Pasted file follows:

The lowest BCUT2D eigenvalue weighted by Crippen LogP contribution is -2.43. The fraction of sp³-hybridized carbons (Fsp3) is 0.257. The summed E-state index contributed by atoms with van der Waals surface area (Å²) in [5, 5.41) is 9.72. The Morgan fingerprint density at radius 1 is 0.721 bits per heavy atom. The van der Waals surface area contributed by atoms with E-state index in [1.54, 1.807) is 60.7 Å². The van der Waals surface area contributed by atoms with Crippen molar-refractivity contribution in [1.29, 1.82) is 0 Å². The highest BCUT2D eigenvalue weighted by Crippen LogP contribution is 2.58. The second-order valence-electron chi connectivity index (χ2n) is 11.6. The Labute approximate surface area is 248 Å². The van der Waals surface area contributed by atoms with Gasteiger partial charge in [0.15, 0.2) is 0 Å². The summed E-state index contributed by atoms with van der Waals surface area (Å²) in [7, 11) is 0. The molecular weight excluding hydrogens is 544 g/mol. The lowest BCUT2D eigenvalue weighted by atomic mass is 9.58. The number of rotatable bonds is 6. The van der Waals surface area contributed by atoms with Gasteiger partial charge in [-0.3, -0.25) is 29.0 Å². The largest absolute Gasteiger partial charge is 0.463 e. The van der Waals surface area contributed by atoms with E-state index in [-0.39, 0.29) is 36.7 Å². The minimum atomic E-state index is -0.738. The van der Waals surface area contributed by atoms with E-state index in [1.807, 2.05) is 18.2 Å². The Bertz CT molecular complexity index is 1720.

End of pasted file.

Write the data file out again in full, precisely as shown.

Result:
The lowest BCUT2D eigenvalue weighted by Crippen LogP contribution is -2.43. The fraction of sp³-hybridized carbons (Fsp3) is 0.257. The summed E-state index contributed by atoms with van der Waals surface area (Å²) in [5, 5.41) is 9.72. The Morgan fingerprint density at radius 1 is 0.721 bits per heavy atom. The van der Waals surface area contributed by atoms with E-state index in [1.54, 1.807) is 60.7 Å². The van der Waals surface area contributed by atoms with Crippen molar-refractivity contribution in [1.29, 1.82) is 0 Å². The highest BCUT2D eigenvalue weighted by Crippen LogP contribution is 2.58. The second-order valence-electron chi connectivity index (χ2n) is 11.6. The Labute approximate surface area is 248 Å². The van der Waals surface area contributed by atoms with Gasteiger partial charge in [0.15, 0.2) is 0 Å². The summed E-state index contributed by atoms with van der Waals surface area (Å²) in [7, 11) is 0. The molecular weight excluding hydrogens is 544 g/mol. The lowest BCUT2D eigenvalue weighted by atomic mass is 9.58. The number of rotatable bonds is 6. The van der Waals surface area contributed by atoms with Gasteiger partial charge in [-0.3, -0.25) is 29.0 Å². The largest absolute Gasteiger partial charge is 0.463 e. The van der Waals surface area contributed by atoms with E-state index in [-0.39, 0.29) is 36.7 Å². The minimum atomic E-state index is -0.738. The van der Waals surface area contributed by atoms with E-state index in [1.807, 2.05) is 18.2 Å². The Bertz CT molecular complexity index is 1720.